Among Sweden's 349 members of parliament, 204 lawmakers voted "no" to Lofven remaining in his position, Reuters reported Tuesday morning. No one abstained, 142 voted in favour of Lofven remaining in the job and three members of parliament were absent.
The vote comes two weeks after an inconclusive election whose result rocked the country's political establishment.
Neither of the two main political coalitions in Sweden – that of Lofven's center-left grouping or the center-right Alliance -- gained a majority. Making matters worse for Sweden's more liberal politicians, the election saw the far-right Sweden Democrats party increase its share of the vote, becoming something of a "kingmaker" in the formation of a new coalition government.
Lofven, leader of the Social Democrats and the country's prime minister since October 2014, was leading a caretaker government whilst negotiations took place between the parties to form a new coalition government.
He refused to work with the Sweden Democrats, who in turn backed the center-right Alliance coalition in a confidence motion against the prime minister.
Following the vote of confidence result, Lofven warned that an Alliance-led government would be dependent on the Sweden Democrats for support.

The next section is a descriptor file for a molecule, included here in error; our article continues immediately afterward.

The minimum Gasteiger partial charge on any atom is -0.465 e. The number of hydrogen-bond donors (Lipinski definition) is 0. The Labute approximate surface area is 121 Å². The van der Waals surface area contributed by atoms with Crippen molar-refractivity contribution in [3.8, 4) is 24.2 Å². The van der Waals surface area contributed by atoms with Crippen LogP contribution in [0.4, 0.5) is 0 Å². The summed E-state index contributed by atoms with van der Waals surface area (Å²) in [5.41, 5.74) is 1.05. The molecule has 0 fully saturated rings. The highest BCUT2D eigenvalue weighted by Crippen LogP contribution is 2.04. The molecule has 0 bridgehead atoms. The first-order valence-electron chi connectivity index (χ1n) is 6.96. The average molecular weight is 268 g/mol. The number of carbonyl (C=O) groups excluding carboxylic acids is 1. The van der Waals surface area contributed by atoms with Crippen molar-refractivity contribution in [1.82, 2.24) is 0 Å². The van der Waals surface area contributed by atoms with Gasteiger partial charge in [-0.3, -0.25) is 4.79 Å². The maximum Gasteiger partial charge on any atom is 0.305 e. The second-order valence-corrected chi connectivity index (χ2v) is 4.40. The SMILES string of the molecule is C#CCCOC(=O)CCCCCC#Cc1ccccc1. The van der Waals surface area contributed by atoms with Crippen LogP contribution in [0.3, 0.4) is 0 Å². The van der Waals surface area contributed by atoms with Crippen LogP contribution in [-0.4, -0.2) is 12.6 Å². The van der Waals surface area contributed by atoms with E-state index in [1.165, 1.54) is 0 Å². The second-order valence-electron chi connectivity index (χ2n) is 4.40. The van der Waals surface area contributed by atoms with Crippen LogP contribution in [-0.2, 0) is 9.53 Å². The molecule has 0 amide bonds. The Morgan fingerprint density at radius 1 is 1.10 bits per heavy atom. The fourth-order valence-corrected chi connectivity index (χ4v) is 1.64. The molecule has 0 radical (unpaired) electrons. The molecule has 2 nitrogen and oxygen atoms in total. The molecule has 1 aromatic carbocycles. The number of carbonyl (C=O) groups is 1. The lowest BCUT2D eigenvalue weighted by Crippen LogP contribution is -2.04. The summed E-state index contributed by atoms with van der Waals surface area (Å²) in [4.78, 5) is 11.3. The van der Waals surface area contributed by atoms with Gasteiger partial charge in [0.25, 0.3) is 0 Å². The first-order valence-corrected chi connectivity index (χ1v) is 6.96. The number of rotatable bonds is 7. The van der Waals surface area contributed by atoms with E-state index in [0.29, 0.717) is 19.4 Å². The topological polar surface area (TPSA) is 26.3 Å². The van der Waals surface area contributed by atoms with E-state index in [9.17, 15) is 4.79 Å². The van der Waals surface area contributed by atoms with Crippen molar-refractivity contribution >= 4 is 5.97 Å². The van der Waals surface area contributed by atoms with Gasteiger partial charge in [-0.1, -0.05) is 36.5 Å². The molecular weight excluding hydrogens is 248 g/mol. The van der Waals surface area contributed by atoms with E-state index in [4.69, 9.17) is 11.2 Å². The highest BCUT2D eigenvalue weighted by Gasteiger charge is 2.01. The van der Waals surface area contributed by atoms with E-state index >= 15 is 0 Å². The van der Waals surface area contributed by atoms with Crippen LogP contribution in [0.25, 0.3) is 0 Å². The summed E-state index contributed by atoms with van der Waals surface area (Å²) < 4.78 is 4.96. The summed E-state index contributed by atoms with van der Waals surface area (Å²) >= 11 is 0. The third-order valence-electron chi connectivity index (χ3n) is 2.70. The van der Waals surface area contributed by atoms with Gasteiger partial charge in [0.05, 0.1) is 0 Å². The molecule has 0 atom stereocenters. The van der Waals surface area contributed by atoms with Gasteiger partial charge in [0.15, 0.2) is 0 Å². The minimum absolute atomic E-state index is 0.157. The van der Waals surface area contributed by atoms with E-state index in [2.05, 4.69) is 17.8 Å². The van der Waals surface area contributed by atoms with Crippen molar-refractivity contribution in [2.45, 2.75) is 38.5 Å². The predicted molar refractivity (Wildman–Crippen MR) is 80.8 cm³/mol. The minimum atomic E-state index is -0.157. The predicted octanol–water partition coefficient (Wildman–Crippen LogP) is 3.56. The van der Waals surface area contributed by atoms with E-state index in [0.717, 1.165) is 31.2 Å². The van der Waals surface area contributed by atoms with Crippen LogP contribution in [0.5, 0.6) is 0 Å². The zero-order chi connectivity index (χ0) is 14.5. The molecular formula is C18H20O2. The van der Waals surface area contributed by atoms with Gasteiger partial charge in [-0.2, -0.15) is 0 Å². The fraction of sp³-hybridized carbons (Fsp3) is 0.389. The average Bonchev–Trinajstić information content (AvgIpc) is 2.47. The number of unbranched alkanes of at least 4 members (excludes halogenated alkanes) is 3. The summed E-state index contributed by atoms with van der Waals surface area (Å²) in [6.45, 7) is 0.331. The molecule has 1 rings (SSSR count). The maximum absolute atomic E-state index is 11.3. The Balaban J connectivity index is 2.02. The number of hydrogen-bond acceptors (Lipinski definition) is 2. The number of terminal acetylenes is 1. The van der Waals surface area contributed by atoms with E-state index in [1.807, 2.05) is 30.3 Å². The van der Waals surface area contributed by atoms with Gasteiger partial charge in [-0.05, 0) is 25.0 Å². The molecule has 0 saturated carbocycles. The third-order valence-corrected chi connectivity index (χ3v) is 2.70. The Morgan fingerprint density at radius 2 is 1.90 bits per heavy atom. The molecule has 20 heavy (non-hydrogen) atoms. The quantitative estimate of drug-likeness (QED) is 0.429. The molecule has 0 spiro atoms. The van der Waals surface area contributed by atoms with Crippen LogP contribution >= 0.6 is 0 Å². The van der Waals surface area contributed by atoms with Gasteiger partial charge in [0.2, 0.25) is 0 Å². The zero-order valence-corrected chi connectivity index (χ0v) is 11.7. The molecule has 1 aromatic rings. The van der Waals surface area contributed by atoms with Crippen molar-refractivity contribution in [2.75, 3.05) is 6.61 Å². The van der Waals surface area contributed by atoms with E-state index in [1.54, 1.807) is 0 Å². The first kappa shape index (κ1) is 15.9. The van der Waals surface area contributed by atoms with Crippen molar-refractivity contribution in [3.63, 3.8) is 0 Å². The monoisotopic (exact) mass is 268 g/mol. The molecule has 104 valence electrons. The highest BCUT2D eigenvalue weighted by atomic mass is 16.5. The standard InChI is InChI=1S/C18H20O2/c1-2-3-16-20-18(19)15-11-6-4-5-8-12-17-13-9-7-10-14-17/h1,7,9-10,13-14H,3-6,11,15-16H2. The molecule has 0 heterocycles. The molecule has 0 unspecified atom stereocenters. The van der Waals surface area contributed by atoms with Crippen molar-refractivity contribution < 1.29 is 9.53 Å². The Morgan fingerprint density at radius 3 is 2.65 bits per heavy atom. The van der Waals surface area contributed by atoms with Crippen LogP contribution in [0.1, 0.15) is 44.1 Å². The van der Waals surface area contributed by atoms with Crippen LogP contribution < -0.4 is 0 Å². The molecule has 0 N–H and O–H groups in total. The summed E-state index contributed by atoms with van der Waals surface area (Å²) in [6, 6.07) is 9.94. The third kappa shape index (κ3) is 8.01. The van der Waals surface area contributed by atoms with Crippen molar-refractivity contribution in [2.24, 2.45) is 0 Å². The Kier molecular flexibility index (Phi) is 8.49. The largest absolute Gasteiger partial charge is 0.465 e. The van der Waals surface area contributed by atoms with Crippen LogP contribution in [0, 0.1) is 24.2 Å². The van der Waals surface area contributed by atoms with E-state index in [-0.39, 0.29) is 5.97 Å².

The Alliance were defiant ahead of the confidence vote, however.
"Today, after the election, we're doing what we promised before the election," the Moderates' Ulf Kristersson, leader of the largest party in the centre-right Alliance opposition, told parliament ahead of the vote, Swedish English news outlet, The Local, reported Tuesday.
"To the Alliance it is obvious that Sweden needs a new government," Kristersson added.
The Social Democrats (Lofven's party), Greens and Left voted for Löfven, unsurprisingly, while the Alliance which is made up of four center-right parties - the Moderates, the Centre party, the Liberal People's Party and Christian Democrats -- voted against him, along with the Sweden Democrats, The Local reported.
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